2015 Malescasse, Haut-Médoc (Pre-Arrival)

SKU #1254330 92 points James Suckling

 Ripe dark plum fruits and baking spices in a cedary frame with background leafy complexity. This leads to a quite plush palate that delivers sinewy tannin with cassis and blackberry flavors to close. Try from 2020.  (2/2018)

92 points Vinous

 One of the real sleepers of 2015, the Malescasse has turned out beautifully. Sumptuous, dark and brooding in its beauty, the 2015 is bursting at the seams with intensity. Crème de cassis, lavender, licorice and menthol are some of the many aromas and flavors that build in this exceptionally beautiful, vivid Haut-Médoc. The blend is 50% Merlot, 40% Cabernet Sauvignon, 5% Petit Verdot and 5% Cabernet Franc. The 2015 is a brilliant effort from Malescasse and consulting winemakers Frédéric Massie and Hannah Fiegenschuh. (AG)  (2/2018)

92 points Wine Enthusiast

 This estate, based in the Gironde port village of Lamarque, has produced a richly textured, chocolate and bitter-cocoa-flavored wine. That is only a problem at the moment, because ripe black-currant fruits are developing under the structure to give density, concentration and a serious wine as it ages. Drink from 2021. (RV)  (4/2018)

90 points Jeb Dunnuck

 One of the most successful Cru Bourgeois I was able to taste is the 2015 Château Malescasse which comes from an estate located between Margaux and Saint-Julien. A rough blend of 55% Cabernet Sauvignon, 40% Merlot and 5% Petit Verdot, this beauty boasts a deep ruby/purple color as well as loads of ripe dark fruits, chocolate, bay leaf and exotic spices. Medium-bodied, nicely concentrated, with ripe tannin and the upfront, sexy charm of the 2015 vintage, give bottles a couple years in the cellar and enjoy through 2027.  (11/2017)

90 points Robert Parker's Wine Advocate

 Tasted at the Cru Bourgeois annual tasting, the 2015 Malescasse felt broody and saturnine on the nose, mulch-like aromas percolating through the black fruit. The palate is medium-bodied with grainy tannin, quite austere in style and old-fashioned but it pulls it off well. Don’t approach if you want bags of fruit, but personally I adore the pencil shaving finish and its old school sensibility. (NM)  (10/2017)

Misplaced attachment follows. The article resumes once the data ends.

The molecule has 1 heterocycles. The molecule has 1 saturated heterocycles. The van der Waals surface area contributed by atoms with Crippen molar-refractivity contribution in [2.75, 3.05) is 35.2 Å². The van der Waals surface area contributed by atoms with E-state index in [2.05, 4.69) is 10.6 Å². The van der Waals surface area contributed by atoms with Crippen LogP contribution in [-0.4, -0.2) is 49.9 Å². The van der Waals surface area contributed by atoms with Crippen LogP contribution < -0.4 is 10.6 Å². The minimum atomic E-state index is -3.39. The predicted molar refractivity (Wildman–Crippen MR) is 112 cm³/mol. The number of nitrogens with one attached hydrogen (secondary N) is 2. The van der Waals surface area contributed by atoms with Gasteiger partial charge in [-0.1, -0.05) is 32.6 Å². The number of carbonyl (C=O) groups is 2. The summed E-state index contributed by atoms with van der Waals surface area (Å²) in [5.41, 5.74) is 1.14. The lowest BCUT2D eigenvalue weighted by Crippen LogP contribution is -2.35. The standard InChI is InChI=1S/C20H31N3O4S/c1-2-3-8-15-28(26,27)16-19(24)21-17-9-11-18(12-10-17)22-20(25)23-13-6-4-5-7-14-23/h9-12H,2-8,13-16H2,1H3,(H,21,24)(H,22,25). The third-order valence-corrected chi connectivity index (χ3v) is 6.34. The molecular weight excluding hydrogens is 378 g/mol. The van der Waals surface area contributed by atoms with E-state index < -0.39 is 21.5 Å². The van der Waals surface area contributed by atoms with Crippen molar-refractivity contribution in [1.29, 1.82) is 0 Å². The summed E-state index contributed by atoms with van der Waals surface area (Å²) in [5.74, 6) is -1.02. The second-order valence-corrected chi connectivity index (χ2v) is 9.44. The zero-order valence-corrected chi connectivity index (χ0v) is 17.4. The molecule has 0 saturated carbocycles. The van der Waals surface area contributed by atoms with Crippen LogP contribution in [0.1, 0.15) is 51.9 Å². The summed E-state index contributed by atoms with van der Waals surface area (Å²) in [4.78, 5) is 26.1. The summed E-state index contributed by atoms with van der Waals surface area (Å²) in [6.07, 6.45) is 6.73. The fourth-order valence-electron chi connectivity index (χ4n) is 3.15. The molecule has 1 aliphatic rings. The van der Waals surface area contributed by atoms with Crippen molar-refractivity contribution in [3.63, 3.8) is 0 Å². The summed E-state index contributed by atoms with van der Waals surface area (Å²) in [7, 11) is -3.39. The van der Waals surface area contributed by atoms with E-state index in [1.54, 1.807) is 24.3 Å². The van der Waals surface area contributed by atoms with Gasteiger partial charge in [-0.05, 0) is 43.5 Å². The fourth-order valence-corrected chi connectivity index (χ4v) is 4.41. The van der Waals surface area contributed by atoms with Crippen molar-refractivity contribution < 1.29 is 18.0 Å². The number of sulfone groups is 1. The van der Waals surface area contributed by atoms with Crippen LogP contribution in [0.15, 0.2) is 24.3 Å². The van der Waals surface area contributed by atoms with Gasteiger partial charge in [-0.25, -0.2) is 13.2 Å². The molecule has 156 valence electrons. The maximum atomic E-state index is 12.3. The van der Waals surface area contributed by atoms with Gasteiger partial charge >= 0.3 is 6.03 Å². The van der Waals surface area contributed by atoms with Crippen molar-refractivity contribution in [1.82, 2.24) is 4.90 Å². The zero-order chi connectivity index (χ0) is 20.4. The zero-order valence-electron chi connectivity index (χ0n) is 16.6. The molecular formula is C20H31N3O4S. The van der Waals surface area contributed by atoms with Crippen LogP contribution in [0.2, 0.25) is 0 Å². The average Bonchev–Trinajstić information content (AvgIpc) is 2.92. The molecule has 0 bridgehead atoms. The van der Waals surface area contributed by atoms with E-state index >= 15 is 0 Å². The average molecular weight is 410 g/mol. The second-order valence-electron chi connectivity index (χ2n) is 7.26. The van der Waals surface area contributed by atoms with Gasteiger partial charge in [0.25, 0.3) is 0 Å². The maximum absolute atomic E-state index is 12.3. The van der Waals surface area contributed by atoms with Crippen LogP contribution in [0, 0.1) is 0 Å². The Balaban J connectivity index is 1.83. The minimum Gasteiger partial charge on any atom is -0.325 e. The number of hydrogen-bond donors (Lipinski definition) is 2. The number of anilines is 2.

Jancis Robinson

 46% Merlot, 45% Cabernet Sauvignon, 9% Petit Verdot. Deep, dark crimson with a glow. Inkiness and freshness on the nose. A very strong statement -- really quite luscious. Should deliver oodles of pleasure. *Very Good Value* (JR)  (10/2017)

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Staff Image By: Clyde Beffa Jr. | K&L Staff Member | Review Date: 4/22/2016 | Send Email
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An all-time favorite of K&L. Almost every vintage is good here-especially since 2000. This is their best to date, but do not believe me-just ask our friend James Suckling. I think he is a 94 on it. Tastes great now and will so for many years to come.
Drink from 2018 to 2028

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Cabernet Sauvignon and Blends

- Cabernet Sauvignon has come a long way from its role as a blending varietal, however dominant, in the wines of Bordeaux. Today it is the most planted red varietal in the world. Identified as a descendent of Cabernet Franc and Sauvignon Blanc, the late-ripening Cabernet Sauvignon needs to be planted in warmer climates to fully ripen. Its small berries can easily be identified for their distinctive blue color, thick skins and high tannins. And while the varietal has its own definitive characteristics: green pepper-like aromas and black currant flavors among them, it is perhaps most prized for its ability to convey terroir, vintage and winemaking. A relatively new varietal, Cabernet Sauvignon started making inroads into the wines of the Médoc and Graves in the late-18th century. Today it is also dominant in the up-and-coming Entre-Deux-Mers region of Bordeaux and can also be found in Southwest France. It is the companion varietal to Sangiovese in Italy's Super Tuscans and is planted all over Europe, stretching to lesser-known winegrowing regions like Russia and Lebanon. In the Americas Cabernet Sauvignon has found champions in every nook and cranny of California and among winemakers in Washington, where it complements plantings of Merlot. In South America, Cab thrives in Chile, but can also be found in smaller amounts in Argentina and even in Mexico.


- When it comes to wine, France stands alone. No other country can beat it in terms of quality and diversity. And while many of its Region, Bordeaux, Burgundy and Champagne most obviously, produce wine as rare, as sought-after and nearly as expensive as gold, there are just as many obscurities and values to be had from little known appellations throughout the country. To learn everything there is to know about French wine would take a lifetime. To understand and appreciate French wine, one only has to begin tasting them.